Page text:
Shawda Aziz Sunday, 24 November 2013
Assess the view that the main function of education is to reproduce and legitimise social inequality. (20 marks)
This is a classic debate in sociology between gender, class and ethnicity. In this essay, I will analyse the theories relating to this issue. The social class structure is reproduced in several ways, in society. An example of this is through education. Many theorists believe that the pivotal function of education is not to educate the younger generation, but to replicate the social class structure from one generation after the other, in order to legitimise social hierarchy. Marxists and feminists assume such an idea. On the contrary, functionalists believe that educational institutions provide societal needs and are needed for the maintenance of society. Certainly, many contrasting opinions have been expressed by different sociologists and explanations are made to justify their point of view.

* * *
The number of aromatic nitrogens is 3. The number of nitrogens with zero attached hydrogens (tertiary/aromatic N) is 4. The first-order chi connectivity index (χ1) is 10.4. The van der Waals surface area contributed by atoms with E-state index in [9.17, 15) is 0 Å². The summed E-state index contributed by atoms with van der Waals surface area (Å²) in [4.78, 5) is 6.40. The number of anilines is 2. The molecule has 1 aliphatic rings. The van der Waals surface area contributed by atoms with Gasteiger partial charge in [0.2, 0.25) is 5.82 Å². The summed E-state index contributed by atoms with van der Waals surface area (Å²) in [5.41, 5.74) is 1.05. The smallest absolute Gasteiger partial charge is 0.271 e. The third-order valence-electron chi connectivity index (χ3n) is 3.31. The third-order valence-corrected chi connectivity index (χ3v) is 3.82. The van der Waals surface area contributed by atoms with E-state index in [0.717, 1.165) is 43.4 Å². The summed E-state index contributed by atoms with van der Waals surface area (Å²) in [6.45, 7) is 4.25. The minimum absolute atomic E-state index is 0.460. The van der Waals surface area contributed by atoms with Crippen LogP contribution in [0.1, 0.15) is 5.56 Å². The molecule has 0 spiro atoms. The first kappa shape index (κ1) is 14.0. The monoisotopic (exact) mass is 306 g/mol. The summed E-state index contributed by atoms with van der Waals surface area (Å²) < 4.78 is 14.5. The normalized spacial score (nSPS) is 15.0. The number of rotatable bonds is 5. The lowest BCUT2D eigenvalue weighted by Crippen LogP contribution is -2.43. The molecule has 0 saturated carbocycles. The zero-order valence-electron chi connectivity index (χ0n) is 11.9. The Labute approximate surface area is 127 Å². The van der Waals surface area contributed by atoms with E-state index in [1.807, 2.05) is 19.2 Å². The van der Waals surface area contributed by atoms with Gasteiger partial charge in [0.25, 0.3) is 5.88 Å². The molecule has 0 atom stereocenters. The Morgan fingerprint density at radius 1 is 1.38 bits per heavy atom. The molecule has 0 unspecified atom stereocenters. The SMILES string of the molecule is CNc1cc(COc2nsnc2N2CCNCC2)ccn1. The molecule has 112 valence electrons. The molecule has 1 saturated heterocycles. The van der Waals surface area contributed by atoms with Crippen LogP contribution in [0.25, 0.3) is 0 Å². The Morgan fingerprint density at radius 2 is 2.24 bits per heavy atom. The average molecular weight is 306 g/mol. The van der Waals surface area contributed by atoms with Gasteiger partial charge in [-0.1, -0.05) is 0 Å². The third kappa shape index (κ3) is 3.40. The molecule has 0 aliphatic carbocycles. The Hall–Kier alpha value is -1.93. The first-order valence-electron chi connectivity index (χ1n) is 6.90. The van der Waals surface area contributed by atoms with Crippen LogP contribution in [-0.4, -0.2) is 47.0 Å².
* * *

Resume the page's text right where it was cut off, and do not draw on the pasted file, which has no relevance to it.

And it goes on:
Marxists adopt the idea that education serves the needs of the economic foundation of society, along with other principles such as family, mass media, religion and politics. Without education and the listed ideals as a superstructure, society would collapse when only the means of production existing as the economic base. In Marxism, education only serves two purposes: to reproduce inequalities and social relations of productions and to justify these inequalities through meritocracy. The main function of education, according to Marxists, is using in the form of an ideological state apparatus. This passes on the common values in order to maintain and reproduce class discrimination in wealth and authority, generation after generation. This then continues to produce capitalism without the need to enforce it into the society, in the same way ideology is spread subconsciously, creating a false consciousness. Bowles Gintis argued that a hidden curriculum exists to achieve this consequence; the way educational institutions are organised and how knowledge is taught encourages the working class to abide by the rules and regulations of the capitalist society and accept the prejudice and failure without any sign of protest. This induces the distinction between conformist pupils and rebellious pupils, who are sanctioned accordingly to either continue their attitudes (conformist children) or change their behaviour (rebellious children). Notably, this Marxist approach on education has its advantages and disadvantages. Most evidently, it explores the ways in which social class reproduction occurs; this is right from the very foundation of society with young students at the early part of their life being taught ideological views. A flaw of this particular viewpoint on education is that the main emphasis is on a view of the students being irresponsive and ‘passive puppets’ which suggests that it is very deterministic. A further flaw, similar to the previous point, is that the model ignores how the students themselves can reject education and directly discard the attempts of ideology through the creation of anti-school subcultures.